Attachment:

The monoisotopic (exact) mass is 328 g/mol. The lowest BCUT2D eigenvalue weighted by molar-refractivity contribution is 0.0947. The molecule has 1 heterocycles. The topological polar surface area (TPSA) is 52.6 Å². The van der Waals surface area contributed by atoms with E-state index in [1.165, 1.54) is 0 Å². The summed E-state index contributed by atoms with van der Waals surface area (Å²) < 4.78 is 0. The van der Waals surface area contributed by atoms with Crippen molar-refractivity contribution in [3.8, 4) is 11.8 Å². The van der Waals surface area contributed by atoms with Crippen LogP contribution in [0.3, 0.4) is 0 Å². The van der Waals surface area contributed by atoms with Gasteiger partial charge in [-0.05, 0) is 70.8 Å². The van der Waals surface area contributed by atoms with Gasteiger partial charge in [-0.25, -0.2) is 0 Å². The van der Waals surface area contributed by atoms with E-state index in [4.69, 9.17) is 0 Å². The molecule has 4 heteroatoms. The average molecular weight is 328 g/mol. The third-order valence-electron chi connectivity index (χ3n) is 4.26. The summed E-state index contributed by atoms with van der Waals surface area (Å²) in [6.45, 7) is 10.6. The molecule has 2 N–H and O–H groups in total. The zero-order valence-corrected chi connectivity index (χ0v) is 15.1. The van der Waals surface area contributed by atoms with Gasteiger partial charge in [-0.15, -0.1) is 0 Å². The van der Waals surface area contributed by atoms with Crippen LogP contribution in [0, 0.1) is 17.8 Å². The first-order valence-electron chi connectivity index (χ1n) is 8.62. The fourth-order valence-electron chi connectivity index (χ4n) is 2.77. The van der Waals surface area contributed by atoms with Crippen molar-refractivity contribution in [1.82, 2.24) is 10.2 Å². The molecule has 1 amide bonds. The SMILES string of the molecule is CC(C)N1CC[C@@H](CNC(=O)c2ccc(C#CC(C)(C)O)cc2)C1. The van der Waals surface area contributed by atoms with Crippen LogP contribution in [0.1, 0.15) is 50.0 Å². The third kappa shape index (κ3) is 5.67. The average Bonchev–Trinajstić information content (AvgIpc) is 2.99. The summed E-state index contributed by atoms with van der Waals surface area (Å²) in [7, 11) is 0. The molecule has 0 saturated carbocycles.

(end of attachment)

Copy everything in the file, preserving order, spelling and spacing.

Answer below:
The monoisotopic (exact) mass is 328 g/mol. The lowest BCUT2D eigenvalue weighted by molar-refractivity contribution is 0.0947. The molecule has 1 heterocycles. The topological polar surface area (TPSA) is 52.6 Å². The van der Waals surface area contributed by atoms with E-state index in [1.165, 1.54) is 0 Å². The summed E-state index contributed by atoms with van der Waals surface area (Å²) < 4.78 is 0. The van der Waals surface area contributed by atoms with Crippen molar-refractivity contribution in [3.8, 4) is 11.8 Å². The van der Waals surface area contributed by atoms with Crippen LogP contribution in [0.3, 0.4) is 0 Å². The van der Waals surface area contributed by atoms with Gasteiger partial charge in [-0.05, 0) is 70.8 Å². The van der Waals surface area contributed by atoms with Gasteiger partial charge in [-0.25, -0.2) is 0 Å². The van der Waals surface area contributed by atoms with E-state index in [4.69, 9.17) is 0 Å². The molecule has 4 heteroatoms. The average molecular weight is 328 g/mol. The third-order valence-electron chi connectivity index (χ3n) is 4.26. The summed E-state index contributed by atoms with van der Waals surface area (Å²) in [6.45, 7) is 10.6. The molecule has 2 N–H and O–H groups in total. The zero-order valence-corrected chi connectivity index (χ0v) is 15.1. The van der Waals surface area contributed by atoms with Gasteiger partial charge in [-0.15, -0.1) is 0 Å². The van der Waals surface area contributed by atoms with Crippen LogP contribution in [0, 0.1) is 17.8 Å². The first-order valence-electron chi connectivity index (χ1n) is 8.62. The fourth-order valence-electron chi connectivity index (χ4n) is 2.77. The van der Waals surface area contributed by atoms with Crippen molar-refractivity contribution in [1.82, 2.24) is 10.2 Å². The molecule has 1 amide bonds. The SMILES string of the molecule is CC(C)N1CC[C@@H](CNC(=O)c2ccc(C#CC(C)(C)O)cc2)C1. The van der Waals surface area contributed by atoms with Crippen LogP contribution in [0.1, 0.15) is 50.0 Å². The third kappa shape index (κ3) is 5.67. The average Bonchev–Trinajstić information content (AvgIpc) is 2.99. The summed E-state index contributed by atoms with van der Waals surface area (Å²) in [7, 11) is 0. The molecule has 0 saturated carbocycles.